According to KOMO News, one Seattle man is using his unfortunate workplace injury as a way to educate children about the importance of workplace safety.
Local man Matt Pomerinke lost his arm when he was just 21 at his first job in a paper mill. He cites lack of proper training as the cause of his disfiguring accident.
Now, he works with the Injured Young Workers Program to equip children with the essential knowledge regarding workplace safety.
It’s true that teenagers have a higher risk of getting hurt on the job than adults. In 2015, 4,836 workers were killed on the job, and there are about twice as many accidents involving teenagers as there are adults.
Pomerinke is using his experience as a young adult to help educate children at high schools all over the state, seeking out students who may be searching for summer jobs in particular.
“The main thing that I always ask kids to do is take training seriously, and ask questions, just put yourself out there,” he said. “I didn’t, I just rolled with it, and I ended up getting hurt out of it. The more questions you ask, the better you are at your job, the better likelihood you have to make it through without injury.”
However, lack of proper training isn’t the only cause of workplace accidents. In fact, close to 70% of warehouse injuries involved accidents by well-trained personnel.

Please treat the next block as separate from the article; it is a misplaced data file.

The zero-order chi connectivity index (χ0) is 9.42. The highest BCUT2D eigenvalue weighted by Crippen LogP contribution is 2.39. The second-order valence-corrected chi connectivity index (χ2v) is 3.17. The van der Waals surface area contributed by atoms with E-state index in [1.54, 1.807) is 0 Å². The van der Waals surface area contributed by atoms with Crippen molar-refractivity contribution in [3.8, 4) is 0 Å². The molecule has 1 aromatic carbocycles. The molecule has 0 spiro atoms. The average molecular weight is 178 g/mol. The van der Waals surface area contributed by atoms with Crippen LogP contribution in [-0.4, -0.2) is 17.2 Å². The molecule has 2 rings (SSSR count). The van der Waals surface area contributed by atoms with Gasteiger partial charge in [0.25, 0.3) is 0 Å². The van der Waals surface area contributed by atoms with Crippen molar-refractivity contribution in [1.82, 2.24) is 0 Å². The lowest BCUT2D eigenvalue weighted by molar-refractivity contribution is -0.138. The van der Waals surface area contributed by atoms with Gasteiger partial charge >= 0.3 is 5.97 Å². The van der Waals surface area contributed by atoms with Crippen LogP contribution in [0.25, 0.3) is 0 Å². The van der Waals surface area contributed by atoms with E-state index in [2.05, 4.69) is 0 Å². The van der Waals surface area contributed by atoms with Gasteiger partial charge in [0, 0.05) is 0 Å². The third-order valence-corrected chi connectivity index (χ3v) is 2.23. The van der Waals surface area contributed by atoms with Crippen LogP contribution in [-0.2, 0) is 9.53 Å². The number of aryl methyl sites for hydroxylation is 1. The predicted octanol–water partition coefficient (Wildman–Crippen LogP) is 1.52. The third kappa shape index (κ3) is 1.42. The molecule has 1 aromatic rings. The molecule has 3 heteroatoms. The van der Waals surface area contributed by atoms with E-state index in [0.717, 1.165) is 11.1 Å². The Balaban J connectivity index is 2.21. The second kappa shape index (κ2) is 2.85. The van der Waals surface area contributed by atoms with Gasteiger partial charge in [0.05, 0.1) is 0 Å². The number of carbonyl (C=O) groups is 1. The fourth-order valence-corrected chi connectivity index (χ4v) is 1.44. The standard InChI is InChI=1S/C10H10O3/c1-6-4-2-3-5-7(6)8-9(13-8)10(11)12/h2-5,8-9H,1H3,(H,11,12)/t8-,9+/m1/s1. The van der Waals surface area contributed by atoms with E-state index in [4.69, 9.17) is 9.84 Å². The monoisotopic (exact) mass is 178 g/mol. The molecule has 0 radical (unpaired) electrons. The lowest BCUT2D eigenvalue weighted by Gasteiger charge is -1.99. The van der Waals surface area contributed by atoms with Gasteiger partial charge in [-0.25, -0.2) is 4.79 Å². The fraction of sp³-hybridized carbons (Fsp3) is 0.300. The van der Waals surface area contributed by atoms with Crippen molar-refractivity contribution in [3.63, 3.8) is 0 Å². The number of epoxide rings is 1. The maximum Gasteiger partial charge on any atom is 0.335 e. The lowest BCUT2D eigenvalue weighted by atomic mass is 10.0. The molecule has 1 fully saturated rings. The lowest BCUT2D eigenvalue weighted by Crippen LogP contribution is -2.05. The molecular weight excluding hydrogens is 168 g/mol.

Still, the program has been around for seven years, and Pomerinke is making connections with these kids by serving as a first hand example.
“A lot of kids are fearless, they don’t think an injury is ever going to happen to them,” he said. “I know I thought the same thing when I was younger, and it does happen, and I’m proof of that.”
Pomerinke says the reaction he gets from children is ‘incredible.’ He says he’s spent 15 minutes or more answering their myriad of questions after his presentation.
Although Pomerinke probably can’t take all the credit, workplace accidents in the United States are trending downwards overall. While 14,000 workers were dying on the job every year in the 1970s, only 5,000 fatalities are reported today.
Of course, the decline of manufacturing jobs plays a large role in that trend, but increased awareness and better safety equipment has also helped. And while overall workplace accidents are going down, fatalities are going up in one industry in particular — construction jobs.
That makes it more important than ever that programs like this teach young teens about the value of safety on the job, whether they’re working construction or flipping burgers over their summer vacation.
“My goal is to make sure no kid has the same accident I had,” Pomerinke said. “If I can keep even one kid from facing injury, it’s worth it.”